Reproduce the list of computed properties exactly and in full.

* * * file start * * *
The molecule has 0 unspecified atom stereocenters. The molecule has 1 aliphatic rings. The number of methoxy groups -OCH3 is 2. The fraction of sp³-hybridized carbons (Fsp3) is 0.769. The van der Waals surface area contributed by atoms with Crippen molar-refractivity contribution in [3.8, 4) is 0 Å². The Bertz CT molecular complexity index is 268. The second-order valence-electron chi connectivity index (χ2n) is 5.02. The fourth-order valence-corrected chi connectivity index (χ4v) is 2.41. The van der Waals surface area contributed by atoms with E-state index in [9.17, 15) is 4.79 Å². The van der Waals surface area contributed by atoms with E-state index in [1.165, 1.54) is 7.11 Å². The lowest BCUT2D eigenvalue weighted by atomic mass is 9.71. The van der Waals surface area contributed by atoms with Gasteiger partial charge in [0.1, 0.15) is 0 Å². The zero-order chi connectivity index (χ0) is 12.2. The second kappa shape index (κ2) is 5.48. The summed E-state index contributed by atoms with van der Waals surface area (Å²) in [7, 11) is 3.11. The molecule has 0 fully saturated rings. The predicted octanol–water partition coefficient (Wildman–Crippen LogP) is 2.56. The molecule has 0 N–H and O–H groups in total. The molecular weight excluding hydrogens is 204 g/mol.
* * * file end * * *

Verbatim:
The molecule has 0 unspecified atom stereocenters. The molecule has 1 aliphatic rings. The number of methoxy groups -OCH3 is 2. The fraction of sp³-hybridized carbons (Fsp3) is 0.769. The van der Waals surface area contributed by atoms with Crippen molar-refractivity contribution in [3.8, 4) is 0 Å². The Bertz CT molecular complexity index is 268. The second-order valence-electron chi connectivity index (χ2n) is 5.02. The fourth-order valence-corrected chi connectivity index (χ4v) is 2.41. The van der Waals surface area contributed by atoms with E-state index in [9.17, 15) is 4.79 Å². The van der Waals surface area contributed by atoms with E-state index in [1.165, 1.54) is 7.11 Å². The lowest BCUT2D eigenvalue weighted by atomic mass is 9.71. The van der Waals surface area contributed by atoms with Gasteiger partial charge in [0.1, 0.15) is 0 Å². The zero-order chi connectivity index (χ0) is 12.2. The second kappa shape index (κ2) is 5.48. The summed E-state index contributed by atoms with van der Waals surface area (Å²) in [7, 11) is 3.11. The molecule has 0 fully saturated rings. The predicted octanol–water partition coefficient (Wildman–Crippen LogP) is 2.56. The molecule has 0 N–H and O–H groups in total. The molecular weight excluding hydrogens is 204 g/mol.